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Shining Star: The Anna May Wong Story



Last updated Thursday, May 20, 2010

Author: Paula Yoo
Illustrator: Lin Wang
Date of Publication: 2009
ISBN: 1600602592
Grade Level: 4th    (GLCs: Click here for grade level guidelines.)
Date(s) Used: Jun. 2010

Synopsis: Although Wong's days were filled with backbreaking work as she helped in her family's San Francisco Chinese laundry, her daydreams were replete with visions of life as a film star. Anna saw every movie she could, and eventually, despite her parents' opposition, she became a movie extra. As a young woman in the 1920s, beautiful and unusually tall, she was given supporting roles, but, distressed by the stereotypical characters Chinese actors were forced to portray, she decided to pursue her career in Europe. When she returned to Hollywood in 1935, she discovered that nothing had changed. After a visit to China, Wong returned to the U.S. with a renewed determination to eliminate the old Asian stereotypes that had become film standards. Her efforts yielded her some wonderful roles and helped open doors for other Asian-American actors. This is an excellent introduction to a one-time celeb little known to today's children. Readers will be entranced by the actress's rags-to-riches story, and her efforts at confronting racial discrimination will resonate with all ethnic minorities. School Library Journal review.

Note to readers:
•  Read Author's Note during preptime.
•  More info on Anna May Wong: From http://planetesme.blogspot.com/

Discussion topics for before reading:
•  Where do you think her family is from?
•  What king of star do you think the title is talking about?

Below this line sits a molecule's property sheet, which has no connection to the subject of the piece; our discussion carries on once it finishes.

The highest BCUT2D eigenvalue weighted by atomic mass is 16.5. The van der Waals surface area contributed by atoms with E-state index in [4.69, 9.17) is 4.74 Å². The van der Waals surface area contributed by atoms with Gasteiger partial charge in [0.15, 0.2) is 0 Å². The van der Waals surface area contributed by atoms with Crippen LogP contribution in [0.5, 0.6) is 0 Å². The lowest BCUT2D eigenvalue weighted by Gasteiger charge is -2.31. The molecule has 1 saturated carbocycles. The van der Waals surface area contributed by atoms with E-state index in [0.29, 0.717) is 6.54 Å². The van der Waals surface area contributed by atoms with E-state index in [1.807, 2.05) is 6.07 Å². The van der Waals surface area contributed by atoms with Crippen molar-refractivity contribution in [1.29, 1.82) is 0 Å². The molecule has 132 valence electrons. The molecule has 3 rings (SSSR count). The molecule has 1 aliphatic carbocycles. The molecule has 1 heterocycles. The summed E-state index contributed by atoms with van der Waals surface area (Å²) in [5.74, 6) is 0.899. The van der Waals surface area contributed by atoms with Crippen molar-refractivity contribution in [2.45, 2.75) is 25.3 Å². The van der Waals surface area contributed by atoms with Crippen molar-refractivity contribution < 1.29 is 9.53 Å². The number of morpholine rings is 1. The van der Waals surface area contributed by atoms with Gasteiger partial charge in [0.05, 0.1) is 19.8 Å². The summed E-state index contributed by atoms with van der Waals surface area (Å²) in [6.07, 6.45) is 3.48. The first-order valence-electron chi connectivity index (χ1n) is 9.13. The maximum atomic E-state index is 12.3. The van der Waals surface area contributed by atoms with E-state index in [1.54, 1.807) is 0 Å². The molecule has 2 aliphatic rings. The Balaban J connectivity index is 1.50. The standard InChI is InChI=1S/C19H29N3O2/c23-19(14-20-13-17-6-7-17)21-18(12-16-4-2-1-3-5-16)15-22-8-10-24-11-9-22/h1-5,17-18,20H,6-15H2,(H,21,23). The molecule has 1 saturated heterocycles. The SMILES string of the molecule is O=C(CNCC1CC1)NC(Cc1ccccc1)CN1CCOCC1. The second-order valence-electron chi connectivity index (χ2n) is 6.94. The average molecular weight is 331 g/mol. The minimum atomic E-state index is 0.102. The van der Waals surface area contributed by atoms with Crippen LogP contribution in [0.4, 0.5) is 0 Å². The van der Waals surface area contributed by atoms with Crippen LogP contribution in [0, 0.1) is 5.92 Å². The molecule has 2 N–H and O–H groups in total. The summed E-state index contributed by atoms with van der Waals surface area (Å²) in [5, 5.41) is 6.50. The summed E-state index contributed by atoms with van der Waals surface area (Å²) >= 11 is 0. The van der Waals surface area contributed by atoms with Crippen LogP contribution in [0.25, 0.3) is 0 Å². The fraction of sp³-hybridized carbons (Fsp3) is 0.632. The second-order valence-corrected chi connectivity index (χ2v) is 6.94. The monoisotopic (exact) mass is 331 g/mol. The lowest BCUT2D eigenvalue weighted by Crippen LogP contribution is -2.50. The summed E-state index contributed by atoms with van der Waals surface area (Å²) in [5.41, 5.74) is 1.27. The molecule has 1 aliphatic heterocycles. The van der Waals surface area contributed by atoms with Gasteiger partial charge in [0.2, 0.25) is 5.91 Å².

Discussion topics for during/after reading:
•  Vocab: Toiling
•  How do you think they did laundry before washing machines and electric irons?
•  What are your chores at home?
•  Do you help your parents with their work?
•  What do you like to do to escape everyday chores?
•  Vocab: Malice, heroine
•  Why did she hate going to school?
•  Do you know where Flower Street is?
•  Have you ever seen a movie being filmed?
•  Is she being treated better by the movie people than by the kids at school?

Craft ideas:
•  Draw your own movie posters with you as the star. What kind of movie would that be? Or with you as the director.
•  Create your own star or hand print & footprint like the landmarks in Hollywood. The below link is to a photo of the Hollywood Walk of Fame star for Anna Ma Wong, located on the East side of the 1700 block of Vine Street, on Hollywood Blvd.

Special activities:
•  Have them act out different emotions: Scared. Surprised. Angry.
•  Why do you think that a white man was playing a Chinese character?
•  Why do you think she was unhappy with the make-up they put on him?
•  Have you ever been in a situation where you felt you were being treated unfairly or limited because of what people thought you could and couldn't do?

*Note: These craft ideas are just suggestions. You can use them, but you don’t have to use them. You can expand upon them, or add your own twist. Remember, though, that the focus of your time should not be on the development and execution of a craft; the focus should be on the read-aloud and the enjoyment of the book!